A new study entitled “Influence of the Timing of Antiretroviral Therapy on the Potential for Normalization of Immune Status in Human Immunodeficiency Virus 1–Infected Individuals” reports that early intervention with antiretroviral therapy for HIV-1 infection significantly decreases the risk of developing AIDS. The study was published in the November issue of JAMA Internal Medicine.
In this study, the authors aimed to determine how the timing in which individuals infected with HIV-1 impacted in their immune system. For this, they analyzed CD4+ T-cell counts, a type of white blood cell in the immune system that is attacked and destroyed by the HIV virus, to impair the immune system response against the infection.
They analyzed data from U.S. Army, Air Force, Marines and Navy for treatment and outcome with 1,100 soldiers and beneficiaries infected with HIV-1. The authors found that HIV-1 infected individuals if treated with antiretroviral therapy (ART) within 12 months of seroconversion (in immunology, seroconversion denotes the detectable presence of a specific antibody in the blood, while the respective antigens become undetectable) and if at the ART therapy starts their CD4+ T-cell count is above 500 cells per cubic millimeter, then these individuals are capable of reaching a normal CD4+ count when compared to individuals who start Art after 12 months. Additionally, the early intervention with ART also results in improved immune responses (measured by Responses to hepatitis B virus vaccine) and a reduced T-cells activation (previously demonstrated to impact on HIV infection progression).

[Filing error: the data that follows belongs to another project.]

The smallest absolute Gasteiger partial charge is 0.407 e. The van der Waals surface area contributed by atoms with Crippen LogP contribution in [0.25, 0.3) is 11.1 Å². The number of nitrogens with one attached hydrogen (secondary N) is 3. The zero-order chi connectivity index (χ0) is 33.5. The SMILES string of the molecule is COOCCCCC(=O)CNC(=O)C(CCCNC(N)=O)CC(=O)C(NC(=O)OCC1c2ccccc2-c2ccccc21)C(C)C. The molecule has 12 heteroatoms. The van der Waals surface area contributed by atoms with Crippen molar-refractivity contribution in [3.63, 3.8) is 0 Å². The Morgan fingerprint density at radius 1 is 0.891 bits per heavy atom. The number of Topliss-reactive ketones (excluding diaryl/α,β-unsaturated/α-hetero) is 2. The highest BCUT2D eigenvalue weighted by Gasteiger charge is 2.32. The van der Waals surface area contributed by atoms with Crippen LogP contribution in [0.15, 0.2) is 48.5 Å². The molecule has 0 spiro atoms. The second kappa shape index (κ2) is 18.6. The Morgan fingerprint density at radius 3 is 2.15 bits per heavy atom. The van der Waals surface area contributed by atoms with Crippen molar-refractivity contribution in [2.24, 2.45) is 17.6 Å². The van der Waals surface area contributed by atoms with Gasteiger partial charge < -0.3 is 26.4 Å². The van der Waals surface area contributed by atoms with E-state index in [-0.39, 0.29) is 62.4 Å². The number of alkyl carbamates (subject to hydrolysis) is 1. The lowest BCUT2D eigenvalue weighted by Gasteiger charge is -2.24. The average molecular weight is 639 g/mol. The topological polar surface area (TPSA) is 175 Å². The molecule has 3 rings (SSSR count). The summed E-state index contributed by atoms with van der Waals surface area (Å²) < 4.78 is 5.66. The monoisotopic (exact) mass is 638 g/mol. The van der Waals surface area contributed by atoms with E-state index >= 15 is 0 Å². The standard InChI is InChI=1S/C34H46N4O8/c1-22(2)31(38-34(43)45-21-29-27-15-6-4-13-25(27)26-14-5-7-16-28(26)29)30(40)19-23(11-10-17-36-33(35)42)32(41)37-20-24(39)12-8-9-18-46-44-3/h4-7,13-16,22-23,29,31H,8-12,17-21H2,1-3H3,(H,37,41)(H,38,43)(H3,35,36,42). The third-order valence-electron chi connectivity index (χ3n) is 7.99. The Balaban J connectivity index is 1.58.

Thus, the authors highlight the necessity for frequent HIV testing screens and the adoption of prompt ART therapies in positive cases, as an important and crucial public health strategy against HIV.
Sunil K. Ahuja, M.D., professor of medicine, microbiology/immunology and biochemistry in the School of Medicine at the UT Health Science Center San Antonio and the study’s lead author noted, “The immune system can be reconstituted most effectively and durably if ART is initiated quickly after infection. While the practice has been to defer generally ART until CD4+ counts decline to less than 500 cells per cubic millimeter, our results suggest that any delay in ART even in people maintaining higher levels of CD4+ counts impairs their ability to normalize subsequentlyCD4+ T-cell counts.”
Jason F. Okulicz, M.D., study first author added, “Drug regimens have become much more potent, so it is possible to suppress HIV quite easily. We are suggesting that achieving normalization of immunologic health comparable to that of an uninfected person, and making it stick for the long term, is also a critical goal. Conceivably this level of normalization of CD4+ counts will associate with a dampening of the risk for non-AIDS-related diseases we see frequently in our patients.”